The Environmental Protection Agency made clear Friday it doesn't plan to allow a huge copper and gold mining project in southwest Alaska's Bristol Bay watershed.
The agency, in a proposed Clean Water Act finding, said large-scale mining of what's known as the Pebble deposit could "result in significant and unacceptable adverse effects on ecologically important streams, wetlands, lakes, and ponds, and the fishery areas they support." Bristol Bay is home to the world's largest sockeye salmon run.
"The science is clear that mining the Pebble deposit would cause irreversible damage to one of the world's last intact salmon ecosystems," said Dennis McLerran, who heads EPA's Alaskan and Pacific Northwest operations, in a statement.
EPA's action is sure to inflame GOP allegations of overreach. EPA critics say the agency should not "preemptively" thwart Northern Dynasty Minerals' project. The developers of the open-pit mine have not yet submitted a formal plan and application.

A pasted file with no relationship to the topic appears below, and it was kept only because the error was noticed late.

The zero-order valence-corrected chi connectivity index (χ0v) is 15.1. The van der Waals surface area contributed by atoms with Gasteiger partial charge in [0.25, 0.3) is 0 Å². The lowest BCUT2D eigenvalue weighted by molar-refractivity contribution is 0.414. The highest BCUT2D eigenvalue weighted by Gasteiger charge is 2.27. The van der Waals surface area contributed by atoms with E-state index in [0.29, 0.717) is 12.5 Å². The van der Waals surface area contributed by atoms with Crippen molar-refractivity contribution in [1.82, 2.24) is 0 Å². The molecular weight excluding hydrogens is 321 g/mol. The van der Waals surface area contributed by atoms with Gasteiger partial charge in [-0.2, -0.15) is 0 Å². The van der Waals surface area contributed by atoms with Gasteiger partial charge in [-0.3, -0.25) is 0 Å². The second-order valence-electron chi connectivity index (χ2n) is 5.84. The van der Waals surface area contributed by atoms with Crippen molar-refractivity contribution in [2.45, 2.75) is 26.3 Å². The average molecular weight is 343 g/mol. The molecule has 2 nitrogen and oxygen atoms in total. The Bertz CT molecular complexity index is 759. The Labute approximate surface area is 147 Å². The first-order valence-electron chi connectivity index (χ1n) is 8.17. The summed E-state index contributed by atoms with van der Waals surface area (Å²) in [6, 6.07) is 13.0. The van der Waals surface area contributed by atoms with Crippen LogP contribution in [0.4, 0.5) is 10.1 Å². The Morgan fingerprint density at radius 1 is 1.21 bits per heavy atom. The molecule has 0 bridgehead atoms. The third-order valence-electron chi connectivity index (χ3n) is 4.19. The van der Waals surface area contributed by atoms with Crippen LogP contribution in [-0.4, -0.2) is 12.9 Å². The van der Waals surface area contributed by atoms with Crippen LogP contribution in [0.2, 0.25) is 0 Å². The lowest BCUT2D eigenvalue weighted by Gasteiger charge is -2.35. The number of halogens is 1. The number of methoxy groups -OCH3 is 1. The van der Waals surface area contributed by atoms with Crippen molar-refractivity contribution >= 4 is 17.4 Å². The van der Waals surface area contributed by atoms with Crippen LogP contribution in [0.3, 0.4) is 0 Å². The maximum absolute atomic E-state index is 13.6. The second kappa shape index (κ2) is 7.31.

But EPA's draft finding Friday said there would be substantial harm even from a mine that's much smaller than what developers, in filings with securities regulators, have signaled they're hoping to build.
"Based on mine proponents' prospectus, EPA estimates the mine would require excavation of the largest open pit ever constructed in North America and would cover nearly seven square miles at a maximum depth of over 3/4 of a mile," EPA said in a summary of its findings, noting for comparison that the Grand Canyon's maximum depth is one mile. Mine waste would "fill a major football stadium up to 3,900 times," EPA said.